by Tamás Merila
Illustration: Jessica Stuck
For the victims, survivors and bereaved families of suicide, the words “yes we can” speak volumes. They mean that suicide is unthinkable, that death is an intolerable absence of hope for the future. Yet when we talk about suicide, we often refer to this horrific act as “natural”. We use this association to cover up the facts about the decision to end one’s life, to obscure the need for help, and to silence the cries of pain and injustice.
Over the last few years, I have been sharing my experience with a particular “acceptable” language of suicide. I was prompted to act after I experienced a huge amount of distress during the last years of my husband’s life. I would find myself wondering, why can’t he cope? The conversation stopped being about “life”, to me, it became almost pornographic: he was now dead; why did that need to end him? What is there to replace him?
I soon started to realise that most of the people who had so much to offer had now been crushed beneath the bed, and that they needed to know how to go on. Many of us are not just suffering from loss, but from panic, shame, guilt, disgust, physical pain and anguish. We are not trying to commit suicide. We don’t understand how to be apart from those that we love, and are seeking to bury our true selves.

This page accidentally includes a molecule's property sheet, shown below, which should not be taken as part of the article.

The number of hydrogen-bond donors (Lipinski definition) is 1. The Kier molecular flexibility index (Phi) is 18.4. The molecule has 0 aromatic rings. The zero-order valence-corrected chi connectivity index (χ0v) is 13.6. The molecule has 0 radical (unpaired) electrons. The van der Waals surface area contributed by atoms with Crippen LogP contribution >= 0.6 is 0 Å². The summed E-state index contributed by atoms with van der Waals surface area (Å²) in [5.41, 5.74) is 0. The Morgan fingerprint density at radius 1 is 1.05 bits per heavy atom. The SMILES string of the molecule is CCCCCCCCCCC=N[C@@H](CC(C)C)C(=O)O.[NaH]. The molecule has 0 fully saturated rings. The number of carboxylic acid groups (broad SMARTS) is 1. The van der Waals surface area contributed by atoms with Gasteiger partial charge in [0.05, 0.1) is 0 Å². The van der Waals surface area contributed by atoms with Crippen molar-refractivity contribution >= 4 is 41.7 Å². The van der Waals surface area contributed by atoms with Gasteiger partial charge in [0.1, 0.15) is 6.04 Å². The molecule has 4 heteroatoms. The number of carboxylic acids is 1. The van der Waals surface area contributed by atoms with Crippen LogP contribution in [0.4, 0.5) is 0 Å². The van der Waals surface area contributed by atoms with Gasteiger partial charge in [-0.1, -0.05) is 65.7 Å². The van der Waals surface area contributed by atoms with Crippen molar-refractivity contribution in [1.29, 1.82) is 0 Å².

Life is too difficult for many people. The tragedy of suicide is that it is the last and most decisive way to stop struggling, to meet a natural conclusion to a tragic, complicated, tortured journey of grief. Suicide can silence those who are silent, and so help them to say goodbye to the person they love. Yet somehow, everyone seems to want to avoid that confrontation. In many cases, one is in denial about the reason for the loss, and the need to be seen, to talk, to get help. We find ourselves trapped in a never-ending cycle of grief, the finger pointing at an invisible enemy.
As an experienced mental health professional, I think the way we talk about suicide is a key to uncovering its truth. It is by challenging these conventions that we are able to find a way of lifting the veil of secrecy that surrounds this huge and brutal act of violence. The more we speak about suicide, the more we may well find that the culprits of suicide are not much of a surprise. The 90% of suicide that is never talked about is often the aching pain of love, loss and a longing for eternal life. The seven million people in the world who are survivors of suicide – that is just the number of those who survive one suicide attempt – should be the source of constant worry. They are the real culprits of suicide. Suicide is a decision: a sad one that has been made, whose full picture may never be known. The end may be not the resolution, but the start of an endless path of suffering, of grief and of seeking to extract meaning from the shadows of a ‘life lost’.
David was the widower of Jodie ‘that girl’ Davies. He had been married to her for 23 years before she took her own life in 2008, aged 32. As part of a First Global team, David works with people facing one of the most difficult periods of their lives.
This text is taken from our new documentary, In Words: The Journey to Healing Through Suicide, which you can watch on Facebook Watch now.
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